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Ottawa Fringe play explores being queer and Christian

GodVerbatim was formed out of transcripts and cast vignettes from The god Monologues

Left to right (back row): David Sherwin, Terry Thompson, Laura Lake, Tom Sherwood, Michael Azonye, (front row) Bryan Girard, Kathleen Grady-Thompson, Justine Sousa, Rosemary Nolan and directors Eleanor Crowder and Anna Lewis. Credit: supplied

Queer Christian doesn’t have to be an oxymoron.

Jessica Rousseau, an Ottawa native who was raised Pentecostal, explores coming to terms with being queer and Christian in godVerbatim, at the Ottawa Fringe Festival from June 20 to 28.

“I’m doing a piece where I talk about my transition from being a very idealistic Pentecostal Christian to kind of realizing that religion doesn’t have to be that way,” says Rousseau, who identifies as pansexual. “I took my own journey of continuing my Christian faith but also recognizing that I didn’t fit into the typical mould of what you’d consider to be a Christian.”

The play originated when Tom Sherwood, a United Church minister and Carleton University professor, interviewed 600 students at Carleton and asked them about their impressions of faith and spirituality.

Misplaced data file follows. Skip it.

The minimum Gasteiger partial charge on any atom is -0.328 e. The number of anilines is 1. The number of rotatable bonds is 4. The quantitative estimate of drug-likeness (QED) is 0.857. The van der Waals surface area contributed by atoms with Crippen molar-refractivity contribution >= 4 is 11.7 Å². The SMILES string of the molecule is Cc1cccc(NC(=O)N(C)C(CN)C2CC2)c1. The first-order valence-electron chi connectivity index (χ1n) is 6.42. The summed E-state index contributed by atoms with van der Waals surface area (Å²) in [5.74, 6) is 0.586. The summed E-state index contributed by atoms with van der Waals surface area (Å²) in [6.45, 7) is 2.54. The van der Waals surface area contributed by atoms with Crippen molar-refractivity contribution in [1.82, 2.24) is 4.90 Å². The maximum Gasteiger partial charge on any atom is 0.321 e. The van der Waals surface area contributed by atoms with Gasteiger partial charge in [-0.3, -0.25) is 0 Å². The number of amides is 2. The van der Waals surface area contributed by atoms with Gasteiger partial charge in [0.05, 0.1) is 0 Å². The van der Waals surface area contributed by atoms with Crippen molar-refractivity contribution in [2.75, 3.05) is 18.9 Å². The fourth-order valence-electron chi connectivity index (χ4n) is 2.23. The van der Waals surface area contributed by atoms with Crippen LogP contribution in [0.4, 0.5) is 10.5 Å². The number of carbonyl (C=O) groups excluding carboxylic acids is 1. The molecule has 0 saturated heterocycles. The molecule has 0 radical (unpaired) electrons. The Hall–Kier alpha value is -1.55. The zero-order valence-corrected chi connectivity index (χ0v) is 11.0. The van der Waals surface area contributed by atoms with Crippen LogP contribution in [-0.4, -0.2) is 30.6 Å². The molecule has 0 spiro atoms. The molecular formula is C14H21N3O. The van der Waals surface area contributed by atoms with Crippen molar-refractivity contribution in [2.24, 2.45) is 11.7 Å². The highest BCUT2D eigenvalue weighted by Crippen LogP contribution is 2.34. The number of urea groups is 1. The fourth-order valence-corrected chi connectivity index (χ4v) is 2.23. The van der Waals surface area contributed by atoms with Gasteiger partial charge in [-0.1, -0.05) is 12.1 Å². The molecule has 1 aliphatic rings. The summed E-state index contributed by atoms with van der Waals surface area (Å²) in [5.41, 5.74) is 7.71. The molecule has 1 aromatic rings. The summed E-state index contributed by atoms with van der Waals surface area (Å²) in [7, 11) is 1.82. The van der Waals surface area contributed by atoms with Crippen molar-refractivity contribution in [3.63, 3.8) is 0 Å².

“He was particularly interested in those who no longer had a community, so he was really trying to give voice to those who did not have a particular religion,” Rousseau says.

Last year, Sherwood gave transcripts of the interviews to Faith and Arts Ottawa, a new United Church ministry aimed at using the arts as a vehicle for people to explore their faith. Faith and Arts Ottawa used the transcripts to create The god Monologues.

This year, the organization used different verbatim excerpts from the original 600 interviews and added vignettes from the cast’s own experiences to create godVerbatim.

Directed by Eleanor Crowder and Anna Lewis, godVerbatim features a diverse cast of 16 men and women of varying ages, sexual orientations and religious backgrounds, including atheist and agnostic, Rousseau says.

“Our goal with this performance is really to present the idea that despite having different beliefs, or maybe no beliefs, you can still connect with another person on the basis that we’re all spiritually searching,” she says. “We definitely are being very tactful with the material because we want to present the positive side, the good that can come of this rather than the critical aspects of it, which has been done so many times.”

Rousseau says having a safe, creative space to express being queer and being Christian has been cathartic. She was also able to share the experience with her fiancé and fellow cast member, Laura Lake, who is trans.

“Most of my queer friends, you say the word Christian and they clam up, and most of my Christian friends, you say the word transwoman and they clam up,” Rousseau says. “This was just a space where you could put both those things in the same sentence and nobody even blinked an eye.”

Although godVerbatim is presented with the aim of respecting everyone’s right to their beliefs and aims to be a positive experience for audience-goers, the play doesn’t shy away from difficult subject matter, Rousseau says.

“What I like about [godVerbatim] is definitely how free and open Faith and Arts Ottawa has allowed us to be, in keeping with the Fringe mandate that anything goes,” she says. “Some of these experiences are very radical or harsh or strange, and we have a place to tell them here, which is really cool.”